Inside Depression

A figure walks away from the camera into the fog on a wooden path through treesIt’s been a rough spring. The clouds won’t quit. They’re damping down my everything. I replaced my SAD light bulb, but my light meter showed no change. So I waived my no-new-charges credit card policy just this once, and bought a new light, only to get the same readings. So much for the light meter. But whether the light is too weak or my SAD is too strong, I don’t need a meter to tell me it isn’t enough.

I keep up with housework, just. Since I mostly work from home, I don’t have to shower, get dressed, or go out in public. That helps. But I am impatient with my cat, snarky on social media, and racked with anxiety after the 15th of every month. Will I make the rent?? I stop buying groceries, make do with what I have on hand. It is dispiriting not to be able to afford something as basic as food. So far, things have always come together in the nick of time, but this month, I don’t see how that could happen.

I still have a part-time job, a holdover from my previous profession. Though the circumstances are about as good as a job of its type could possibly get, the contrast with my new work, which hardly seems like work at all, has made it clear just how much I hate that job, have hated it for years. It pays about 3/4 of my rent, so I can’t afford to give it up. And yet I can’t get myself to go in, putting it off until right before payday, then having to work all my hours over a short period.

Meanwhile, my business has fallen off. I’m not sure if this is due to changes in my advertising venue, or the advent of competition in a niche I previously had pretty much to myself, but most of my business these days is with previous clients. Which is gratifying in its own way, but it’s not enough to pay the bills. Why does an urgent need for self-promotion always rear its toothy head when I feel least able to put myself on display and take risks?

Not that I am completely defeated by challenges. HSP overwhelm is an emotional reaction, not true information about my abilities, I remind myself. I apply objective measures: It’s really huge that I am able to pay all of my bills each month, without adding anything to my credit card debt, for the first time in years. I have even been able to move some of the highest interest debt to lower interest cards. In the big picture, I am right on course in my long range plan.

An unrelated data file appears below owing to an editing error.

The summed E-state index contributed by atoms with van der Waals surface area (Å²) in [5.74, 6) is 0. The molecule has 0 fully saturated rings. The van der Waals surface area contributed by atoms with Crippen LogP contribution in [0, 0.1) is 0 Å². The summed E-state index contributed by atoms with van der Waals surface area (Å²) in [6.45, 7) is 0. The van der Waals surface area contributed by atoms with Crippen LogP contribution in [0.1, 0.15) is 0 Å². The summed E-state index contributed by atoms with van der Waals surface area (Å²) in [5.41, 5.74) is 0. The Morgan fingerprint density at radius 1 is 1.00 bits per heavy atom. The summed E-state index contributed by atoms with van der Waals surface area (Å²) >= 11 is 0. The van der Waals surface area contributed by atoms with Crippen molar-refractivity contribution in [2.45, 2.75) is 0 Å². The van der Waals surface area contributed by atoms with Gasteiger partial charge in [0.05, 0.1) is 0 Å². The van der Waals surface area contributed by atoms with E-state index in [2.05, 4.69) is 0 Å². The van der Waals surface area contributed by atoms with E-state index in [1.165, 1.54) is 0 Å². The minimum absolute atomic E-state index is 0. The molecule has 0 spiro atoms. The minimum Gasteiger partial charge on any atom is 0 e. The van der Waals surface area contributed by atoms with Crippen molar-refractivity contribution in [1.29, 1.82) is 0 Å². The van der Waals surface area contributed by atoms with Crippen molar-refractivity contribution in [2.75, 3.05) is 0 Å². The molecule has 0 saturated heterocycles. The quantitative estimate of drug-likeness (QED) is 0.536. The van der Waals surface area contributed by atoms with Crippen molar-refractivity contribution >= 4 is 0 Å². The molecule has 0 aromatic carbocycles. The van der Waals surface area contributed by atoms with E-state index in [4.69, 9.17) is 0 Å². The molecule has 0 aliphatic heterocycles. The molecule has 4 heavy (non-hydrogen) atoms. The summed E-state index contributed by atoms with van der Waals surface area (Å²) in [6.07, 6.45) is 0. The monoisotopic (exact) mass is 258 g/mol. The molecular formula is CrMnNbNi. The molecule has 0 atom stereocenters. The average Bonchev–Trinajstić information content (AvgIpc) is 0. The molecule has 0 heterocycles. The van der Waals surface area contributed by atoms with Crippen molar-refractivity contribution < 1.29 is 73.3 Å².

I respond to emotional needs with common sense problem-solving. To fend off monthly funk and fear, I started tithing a percentage of every dollar earned straight to savings. This would be a great response to overspending. Unfortunately, the current problem is underearning.

I can’t seem to get much emotional mileage out of reality-checking and practical measures. They are lost in the shadow of the doldrums of today, which loom so much larger than the distant unknowable future. Depression takes the spark out of your plug. When the sun is out, to think is to act. When it’s not, the chasm between the two is impassable. All I want to do is nothing.

I have some major projects on my list. As you might imagine, they are well and truly stalled. Any tenuous flicker of interest that manages to penetrate the fog is swiftly extinguished by oversized expectations. But I’m getting past that a little, nurturing those tiny flames by not feeding them too much too soon. “Just do one thing,” I whisper to myself. And I do, and maybe a few days later, I do one more thing. After awhile, I am almost surprised when the progress is visible.

But no boost lasts long, not when another day dawns and it’s as overcast as the one before. I fear sunny weather may never kick in. We have summers like that sometimes. I’m in a holding pattern, and it’s getting really old.

Teachings of the Bubble Shooter

Screnshot of a half-finished bubble shooter gameLife lessons can come from unexpected sources – snippets of overheard conversation in a public place, serendipitous discoveries while channel surfing, surprising insights from acquaintances who didn’t seem to be paying that much attention.

And then there’s the bubble shooter. Bubble shooters have everything I like in a game – color, shape, matching. And they avoid most of what I don’t like. Despite the shooting, nothing gets hurt. The bubbles don’t even break.